NFL Concussion Lawsuit

For years, the NFL failed to protect its players from repeated hits to the head, resulting in countless concussions. Thousands of players have come forward to sue the league for damages. The result was an estimated $1 billion settlement to cover over 20,000 retired NFL players for the next 65 years.

What Is A Concussion?

A concussion is a type of traumatic brain injury caused by a jolt to the head or body that rapidly jerks the head back and forth. According to the Centers for Disease Control and Prevention, this sudden motion can cause the brain to bounce around the skill, resulting in damage to brain cells and chemical changes.

In 2015, the NFL reported a total of 271 concussions occurred in practice or games over the course of the season. That number was up 31.6% from the previous year. Concussions during football games happen most often as a result of an impact from another helmet. The next most common occurrence of concussions comes from an impact on the playing surface.

Background of NFL Concussion Lawsuits

The discussion surrounding the NFL and concussions is a hot topic that has been covered by all the major news outlets. Even though the conversation seems to be a new phenomenon, concerns about NFL concussions date back decades.

In 1994, then NFL Commissioner Paul Tagliabue created the Mild Traumatic Brain Injury (MTBI) committee to investigate concussions in its players. At the time, the issue of concussions was at the bottom of the league’s list of concerns. Here is what a team doctor who chaired the MTBI told Newsday in 1994:

“We discuss it on the list of things every time we have a league meeting … We think the issue of knees, of drugs and steroids and drinking, is a far greater problem, according to the number of incidents.”

For decades after the creation of the MTBI, the league consistently and repeatedly denied any connection between concussions and their effect on brain function.

In 2011, Ray Easterling, a former safety for the Atlanta Falcons, filed the first lawsuit against the league for deceiving and denying the growing body of research pointing to serious issues concussions pose for its current and retired players. Thousands of others joined Easterling in taking on the NFL.

Here is an excerpt from the court documents:

“The NFL’s response to the issue of brain injuries and degenerative brain disease in retired NFL players has been, until very recently, a concerted effort of deception and denial. The NFL actively tried to and did conceal the extent of the concussion and brain trauma problem, the risk to the Plaintiffs, and the risks to anyone else who played football.”

Symptoms of NFL Concussions

A concussion is the most frequent and least serious type of traumatic brain injury. In fact, between 2001 and 2009, an estimated 173,285 people under the age of 20 were treated in emergency rooms for concussions. Despite the regularity of concussions in sports, traumatic brain injuries can leave sufferers feeling disoriented.

According to the American Association of Neurological Surgeons, concussions are difficult to diagnose in routine examinations. However, if a person is unable to maintain a clear stream of thought, is easily distracted, and cannot carry out a sequence of goal-oriented movements, he may be suffering from a concussion.

Secondary symptoms like dizziness, memory loss, ringing in ears, sensitivity to light, impaired balance, prolonged headache, and nausea may also point to mild brain injuries.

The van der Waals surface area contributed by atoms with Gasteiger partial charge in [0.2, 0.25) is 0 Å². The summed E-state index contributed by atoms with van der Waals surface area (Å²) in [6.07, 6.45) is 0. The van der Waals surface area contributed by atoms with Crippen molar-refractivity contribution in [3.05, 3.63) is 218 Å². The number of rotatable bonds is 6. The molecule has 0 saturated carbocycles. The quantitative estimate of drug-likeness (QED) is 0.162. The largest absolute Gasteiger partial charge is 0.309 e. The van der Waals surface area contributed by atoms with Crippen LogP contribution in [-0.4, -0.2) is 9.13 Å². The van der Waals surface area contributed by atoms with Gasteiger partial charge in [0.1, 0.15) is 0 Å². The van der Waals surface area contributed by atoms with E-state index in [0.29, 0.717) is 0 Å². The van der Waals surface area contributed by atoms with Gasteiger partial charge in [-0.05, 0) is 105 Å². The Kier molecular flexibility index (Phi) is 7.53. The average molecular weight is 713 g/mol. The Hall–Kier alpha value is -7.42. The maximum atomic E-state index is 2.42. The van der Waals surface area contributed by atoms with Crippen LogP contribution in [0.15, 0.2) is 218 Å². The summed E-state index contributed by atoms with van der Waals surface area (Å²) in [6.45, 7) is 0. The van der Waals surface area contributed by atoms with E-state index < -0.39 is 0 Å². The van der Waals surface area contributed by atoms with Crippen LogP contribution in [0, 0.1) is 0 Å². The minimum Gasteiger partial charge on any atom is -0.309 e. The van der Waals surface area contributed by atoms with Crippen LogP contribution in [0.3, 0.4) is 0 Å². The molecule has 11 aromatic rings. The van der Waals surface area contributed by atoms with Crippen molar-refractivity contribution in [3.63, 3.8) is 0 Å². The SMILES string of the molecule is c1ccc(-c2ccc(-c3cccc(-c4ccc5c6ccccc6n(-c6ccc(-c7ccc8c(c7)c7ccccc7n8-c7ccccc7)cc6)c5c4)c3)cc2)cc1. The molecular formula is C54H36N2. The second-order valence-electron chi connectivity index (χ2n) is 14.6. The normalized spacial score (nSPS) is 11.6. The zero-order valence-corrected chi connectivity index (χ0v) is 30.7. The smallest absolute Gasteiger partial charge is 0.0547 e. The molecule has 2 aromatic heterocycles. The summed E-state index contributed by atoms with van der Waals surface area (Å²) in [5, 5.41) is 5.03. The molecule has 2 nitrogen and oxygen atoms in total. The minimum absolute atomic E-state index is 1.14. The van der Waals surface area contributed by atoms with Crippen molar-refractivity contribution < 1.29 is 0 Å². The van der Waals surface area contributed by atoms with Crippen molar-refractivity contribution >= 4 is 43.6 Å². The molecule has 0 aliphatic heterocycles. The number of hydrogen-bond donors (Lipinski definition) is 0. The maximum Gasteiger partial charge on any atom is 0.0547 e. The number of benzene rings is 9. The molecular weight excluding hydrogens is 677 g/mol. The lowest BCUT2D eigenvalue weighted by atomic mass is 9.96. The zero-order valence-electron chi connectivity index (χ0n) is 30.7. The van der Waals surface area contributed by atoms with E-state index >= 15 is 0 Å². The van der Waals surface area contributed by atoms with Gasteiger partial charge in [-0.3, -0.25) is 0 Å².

Long-Term Effects of NFL Concussions

Despite being categorized as the least serious type of traumatic brain injury, concussions can still have deleterious long-term effects.

Those who suffer from repeated concussions could develop a condition known as chronic traumatic encephalopathy (CTE). Unlike concussion symptoms, which generally resolve within two weeks, CTE is when brain damage persists for years or decades and results in a gradual deterioration of the brain.

According to the Brain Injury Research Institute, common symptoms of CTE include memory loss, impaired judgment, erratic behavior, depression, aggression, and a gradual onset of dementia.

As early as 1998, legendary Pittsburgh Steelers center Mike Webster claimed repeated blows to the head in the NFL gave him dementia. It wasn’t until after his death in 2002 that an autopsy revealed he suffered from CTE. At that time, it was previously believed CTE was a condition found only in boxers.

Webster wasn’t the only player to suffer from CTE, which ultimately affected his life’s trajectory and relationships. In 2005, former Steeler Terry Long committed suicide by drinking antifreeze and was later found to have CTE. In 2006, Andre Waters committed suicide and a later examination revealed CTE. Even Ray Esterling, who took legal action against the NFL along with thousands of others, shot himself. An autopsy found he also had CTE.

In August 2013, the NFL agreed to pay $765 million to settle a lawsuit brought by thousands of former players suffering from concussions and their aftereffects. Even though the NFL said the settlement was not an admission of guilt, it was a step toward helping the nearly 3 in 10 former players who could develop Alzheimer’s or moderate dementia.

This settlement helps ensure retired football players or their families get compensated for life-altering brain injuries. Despite these steps, there is still a lot of work needed to prevent these injuries from happening in the future.

File a NFL Concussion Lawsuit

The NFL has consistently ignored or disparaged research linking repeated concussions to its players with long-term side effects. This willful ignorance has resulted in numerous suicides and ruined lives. The time has come for the NFL to pay for irresponsible policies and negligence it has allowed to persist.